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Two animal control officers teamed up to rescue this rooster that was wandering around F. Gilbert Hills State Forest.
Two animal control officers teamed up to rescue this rooster that was wandering around F. Gilbert Hills State Forest.Norfolk Animal Control

Every day, police officers respond to reports of all sorts of events and nonevents, most of which never make the news. Here is a sampling of lesser-known — but no less noteworthy — incidents from police log books (a.k.a. blotters) in our suburbs.


Norfolk animal control officer Hilary Cohen teamed up with Foxborough animal control officer Kaycee Bailey to catch a rooster that had apparently been abandoned and left stranded at F. Gilbert Hills State Forest. On Aug. 31, Cohen posted a photo of the wily rooster on Facebook and described the escapade. “This guy was crafty,” Cohen wrote, “kept giving us the shifty eye, looked one way and ran the other, very much a rapscallion as he was calculating how much he could make us sweat and jog chasing his waddly rear end over 1000+ acres.” Cohen and Bailey then came up with a creative plan to catch the bird. “ACO Bailey played YouTube chicken flock sounds ... while I got into the wood line with my 10 foot telescoping net like the guy you never want to meet lurking on a hiking trail,” Cohen wrote. “Distracted by the soothing tones of a possible candlelit dinner with a chicken that he couldn’t see he was distracted, to a point. He saw us, couldn’t decide what to do, darted left and right and this ‘free bird’ was apprehended within seconds.” Cohen also used the post as a public service announcement, warning people not to dump their animals in the forest, and to call their local animal control officer instead. “This was definitely someone’s rooster, and where this animal was found is nowhere near any farms,” she wrote. “Think smarter and call your ACO for help in rehoming your animals in a proper manner. Part of our jobs is to help assist the public and we’d rather try to help with humane solutions to animal problems than play duck duck rooster in the woods since I (I can only speak for myself) am no spring chicken.”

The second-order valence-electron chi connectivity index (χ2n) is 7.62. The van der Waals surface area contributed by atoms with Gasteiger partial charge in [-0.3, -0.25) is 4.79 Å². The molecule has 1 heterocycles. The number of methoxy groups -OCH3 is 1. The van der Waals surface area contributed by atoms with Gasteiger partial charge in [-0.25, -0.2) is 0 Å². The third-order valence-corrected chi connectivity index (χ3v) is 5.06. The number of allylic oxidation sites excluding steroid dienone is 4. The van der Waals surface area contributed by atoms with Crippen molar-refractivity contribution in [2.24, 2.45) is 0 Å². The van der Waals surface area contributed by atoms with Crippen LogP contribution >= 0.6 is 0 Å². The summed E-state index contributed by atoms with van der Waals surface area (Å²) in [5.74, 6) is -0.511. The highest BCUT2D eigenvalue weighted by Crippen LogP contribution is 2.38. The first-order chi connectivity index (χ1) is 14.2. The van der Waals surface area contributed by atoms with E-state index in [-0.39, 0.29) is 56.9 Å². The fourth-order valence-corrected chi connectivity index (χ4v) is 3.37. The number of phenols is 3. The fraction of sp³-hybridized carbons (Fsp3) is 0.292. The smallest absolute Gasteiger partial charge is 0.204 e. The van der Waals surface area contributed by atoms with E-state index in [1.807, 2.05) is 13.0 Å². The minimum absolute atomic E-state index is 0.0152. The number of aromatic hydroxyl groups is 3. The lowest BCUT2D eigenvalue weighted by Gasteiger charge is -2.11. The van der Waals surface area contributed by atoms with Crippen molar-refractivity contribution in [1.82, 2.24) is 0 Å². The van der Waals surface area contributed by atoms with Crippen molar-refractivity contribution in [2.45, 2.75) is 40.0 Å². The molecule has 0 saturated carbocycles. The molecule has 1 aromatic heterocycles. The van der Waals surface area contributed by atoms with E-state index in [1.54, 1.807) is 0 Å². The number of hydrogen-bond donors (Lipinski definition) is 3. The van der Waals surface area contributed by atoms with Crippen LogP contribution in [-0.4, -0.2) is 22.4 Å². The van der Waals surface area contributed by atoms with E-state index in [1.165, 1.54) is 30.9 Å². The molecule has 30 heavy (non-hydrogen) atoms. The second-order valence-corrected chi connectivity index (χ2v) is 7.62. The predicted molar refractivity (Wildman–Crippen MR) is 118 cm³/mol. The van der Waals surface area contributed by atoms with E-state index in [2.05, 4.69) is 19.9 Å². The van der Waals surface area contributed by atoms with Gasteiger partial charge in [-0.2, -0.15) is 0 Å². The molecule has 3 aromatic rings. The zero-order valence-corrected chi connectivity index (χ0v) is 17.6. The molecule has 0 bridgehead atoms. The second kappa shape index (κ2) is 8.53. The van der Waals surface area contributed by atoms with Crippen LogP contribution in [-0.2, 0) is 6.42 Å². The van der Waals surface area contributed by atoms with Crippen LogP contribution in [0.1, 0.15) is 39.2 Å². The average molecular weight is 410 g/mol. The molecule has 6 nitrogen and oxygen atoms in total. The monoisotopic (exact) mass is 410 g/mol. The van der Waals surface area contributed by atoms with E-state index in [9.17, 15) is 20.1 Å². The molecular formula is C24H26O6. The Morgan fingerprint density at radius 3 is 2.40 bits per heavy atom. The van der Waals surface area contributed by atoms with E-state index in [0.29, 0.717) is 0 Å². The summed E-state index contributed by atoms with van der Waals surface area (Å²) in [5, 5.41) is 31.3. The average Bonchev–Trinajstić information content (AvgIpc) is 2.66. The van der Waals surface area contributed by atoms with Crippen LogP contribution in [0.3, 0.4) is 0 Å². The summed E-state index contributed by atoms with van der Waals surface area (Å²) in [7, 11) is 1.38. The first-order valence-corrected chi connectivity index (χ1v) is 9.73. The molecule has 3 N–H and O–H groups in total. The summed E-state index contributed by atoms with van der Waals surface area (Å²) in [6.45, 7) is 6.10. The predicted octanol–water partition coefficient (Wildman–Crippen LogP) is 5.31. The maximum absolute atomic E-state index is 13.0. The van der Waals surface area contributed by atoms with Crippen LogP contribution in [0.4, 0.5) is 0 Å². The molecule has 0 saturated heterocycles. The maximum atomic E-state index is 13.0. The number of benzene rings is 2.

At 7:18 a.m. Aug. 6, police received a call from a motorist who said a vehicle passed on the wrong side of the road in Tewksbury and had touched the double yellow lines several times. According to the log entry, police pulled the vehicle over in Wilmington and spoke to the driver, who didn’t appear to be impaired in any way and “was in a rush” to make a doctor’s appointment. Police gave the driver a verbal warning.



At 11:07 a.m. Sept. 9, Stow police noted that a tire came off of a vehicle on Great Road and hit the police station. But it didn’t stop there. According to the log entry, the runaway tire “continued traveling” and hit Car 5, which is one of the department’s police cruisers. Police documented the incident and filed an accident report.


At 2:28 p.m. Sept. 2, Bridgewater police received a call about a man walking in the area of South Street and Keith Place wearing what appeared to be a camouflage mask and bulletproof vest, and also carrying a firearm. Police tweeted that the responding officer discovered the man was not actually armed with weapons, but “carrying multiple hydration sources and is walking to work.”



At 9:50 a.m. Aug. 17, a Wellesley officer spoke with a man about a noise complaint that police had received. According to police, the man taught music lessons in the Lower Falls area and multiple businesses had complained about his music being too loud. He was advised that the area he was using was state land and that he would need to get permission from the Department of Conservation and Recreation to use the space. He was also advised that by playing music with amplifiers, he was in violation of state regulations and could face potential fines if he continued to play music outside of the businesses.

Emily Sweeney can be reached at emily.sweeney@globe.com. Follow her on Twitter @emilysweeney.